Video

Leveraging Platforms for March Basketball Hysteria

Basketball viewing during the March tournaments used to be restricted to only the game(s) that were playing on cable at the time. Now, fans have the ability to watch multiple games on various devices while staying up-to-date with bracket-busting news via social media.

Social platforms alone have become a hot spot for hoops hysteria.  During the 2015 tournament, there were 350 million impressions on Facebook and Twitter, according to Koeppel Direct. In 2017, March Madness Live (MML) brought in 69.1 million live streams. All the excitement is prime opportunity for brands to leverage the influx of users streaming the live action and catching up on the day’s wins and losses. To help your brand slam dunk its campaign, we’ve provided some strategy tips.

Facebook

Facebook profiles are full of customer-specific data, including a user's college history and location, which provides ready-made segments for your ads. This presents a variety of strategic campaign options to appeal to various audiences.

A company selling sports gear, for example, can create Syracuse Orangemen ads for Syracuse alum, or a travel agency can create an ad for a Final Four trip aimed at fans vying for the chance to see the games in person.

Instagram

Instagram has access to Facebook data allowing for similar segmenting of users.  It also presents the opportunity to leverage trending hashtags around game excitement.  Adding a relevant hashtag to your message can tie basketball and your brand together. The searchability increases your brand presence when used correctly.  For example, Acme Footwear asked users to pick the game winner by combining the predicted winning team name with its company name for responses like #dukeacme. Fans love to show their team fandom and get excited to be a part of the celebration.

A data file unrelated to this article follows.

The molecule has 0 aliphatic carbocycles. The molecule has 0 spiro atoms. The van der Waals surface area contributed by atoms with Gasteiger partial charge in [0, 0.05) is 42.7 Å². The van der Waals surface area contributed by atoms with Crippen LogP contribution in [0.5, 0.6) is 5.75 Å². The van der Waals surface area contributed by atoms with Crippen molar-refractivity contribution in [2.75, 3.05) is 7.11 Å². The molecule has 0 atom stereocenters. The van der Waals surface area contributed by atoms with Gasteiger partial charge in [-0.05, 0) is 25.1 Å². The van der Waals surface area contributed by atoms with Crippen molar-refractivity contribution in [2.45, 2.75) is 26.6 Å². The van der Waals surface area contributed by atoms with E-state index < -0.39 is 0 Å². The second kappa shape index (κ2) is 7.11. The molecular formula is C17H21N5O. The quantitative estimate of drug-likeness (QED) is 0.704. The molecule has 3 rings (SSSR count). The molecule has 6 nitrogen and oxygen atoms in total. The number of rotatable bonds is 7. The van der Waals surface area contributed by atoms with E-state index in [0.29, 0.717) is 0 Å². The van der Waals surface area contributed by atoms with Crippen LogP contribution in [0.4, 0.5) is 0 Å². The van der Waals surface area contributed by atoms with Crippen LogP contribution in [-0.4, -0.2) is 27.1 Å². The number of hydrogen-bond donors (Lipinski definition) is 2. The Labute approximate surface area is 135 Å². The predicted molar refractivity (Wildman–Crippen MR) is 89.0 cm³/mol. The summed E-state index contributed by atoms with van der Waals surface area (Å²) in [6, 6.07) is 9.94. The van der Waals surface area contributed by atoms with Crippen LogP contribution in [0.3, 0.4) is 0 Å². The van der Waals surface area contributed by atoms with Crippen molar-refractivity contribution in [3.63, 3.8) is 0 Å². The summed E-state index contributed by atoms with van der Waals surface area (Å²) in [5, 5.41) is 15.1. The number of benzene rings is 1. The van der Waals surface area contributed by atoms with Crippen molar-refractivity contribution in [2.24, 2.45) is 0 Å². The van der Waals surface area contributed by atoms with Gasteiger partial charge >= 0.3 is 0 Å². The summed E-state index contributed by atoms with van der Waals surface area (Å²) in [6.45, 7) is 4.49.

YouTube

To get the most bang for your buck, consider launching a campaign via YouTube during the tourney.  With audience-specific targeting available, you can show ads to users who have watched a specific video or tournament related content.  You can also leverage remarketing capabilities to further your reach.

Digital Video Ads

With people now watching sports via live-streaming channels at all hours, digital video ads are a great way to stay in front of consumers.  This spans platforms, increasing opportunity for exposure. Facebook, for example, will interrupt a live stream with breaks for ads. Since viewers are already engaged in the game and ads are limited, you have a captive audience who are more likely to remember your brand and product.

The hype surrounding bracket success, or the sleeper team that’s sure to be a bracket buster, presents a great opportunity to reach consumers with fun and memorable ad experience.  Fans are engaged and playing into the excitement is sure to be a marketing win.

Driving Your Digital Presence with Video